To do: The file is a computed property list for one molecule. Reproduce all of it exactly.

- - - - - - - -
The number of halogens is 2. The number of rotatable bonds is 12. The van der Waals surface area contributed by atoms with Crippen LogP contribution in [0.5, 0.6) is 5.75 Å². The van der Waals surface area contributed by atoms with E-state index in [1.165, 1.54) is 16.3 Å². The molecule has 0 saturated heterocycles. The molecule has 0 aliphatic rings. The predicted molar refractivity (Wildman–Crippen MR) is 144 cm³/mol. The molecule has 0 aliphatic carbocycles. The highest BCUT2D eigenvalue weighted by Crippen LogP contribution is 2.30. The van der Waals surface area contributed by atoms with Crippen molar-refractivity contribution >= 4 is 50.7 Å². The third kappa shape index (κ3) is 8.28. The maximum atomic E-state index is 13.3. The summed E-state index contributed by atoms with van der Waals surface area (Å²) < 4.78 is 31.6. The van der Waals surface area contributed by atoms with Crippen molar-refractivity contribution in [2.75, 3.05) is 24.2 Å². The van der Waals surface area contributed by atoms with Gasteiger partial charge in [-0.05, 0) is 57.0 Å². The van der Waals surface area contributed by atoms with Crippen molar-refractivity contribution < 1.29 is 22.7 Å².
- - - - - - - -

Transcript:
The number of halogens is 2. The number of rotatable bonds is 12. The van der Waals surface area contributed by atoms with Crippen LogP contribution in [0.5, 0.6) is 5.75 Å². The van der Waals surface area contributed by atoms with E-state index in [1.165, 1.54) is 16.3 Å². The molecule has 0 saturated heterocycles. The molecule has 0 aliphatic rings. The predicted molar refractivity (Wildman–Crippen MR) is 144 cm³/mol. The molecule has 0 aliphatic carbocycles. The highest BCUT2D eigenvalue weighted by Crippen LogP contribution is 2.30. The van der Waals surface area contributed by atoms with Crippen molar-refractivity contribution >= 4 is 50.7 Å². The third kappa shape index (κ3) is 8.28. The maximum atomic E-state index is 13.3. The summed E-state index contributed by atoms with van der Waals surface area (Å²) < 4.78 is 31.6. The van der Waals surface area contributed by atoms with Crippen molar-refractivity contribution in [2.75, 3.05) is 24.2 Å². The van der Waals surface area contributed by atoms with Gasteiger partial charge in [-0.05, 0) is 57.0 Å². The van der Waals surface area contributed by atoms with Crippen molar-refractivity contribution < 1.29 is 22.7 Å².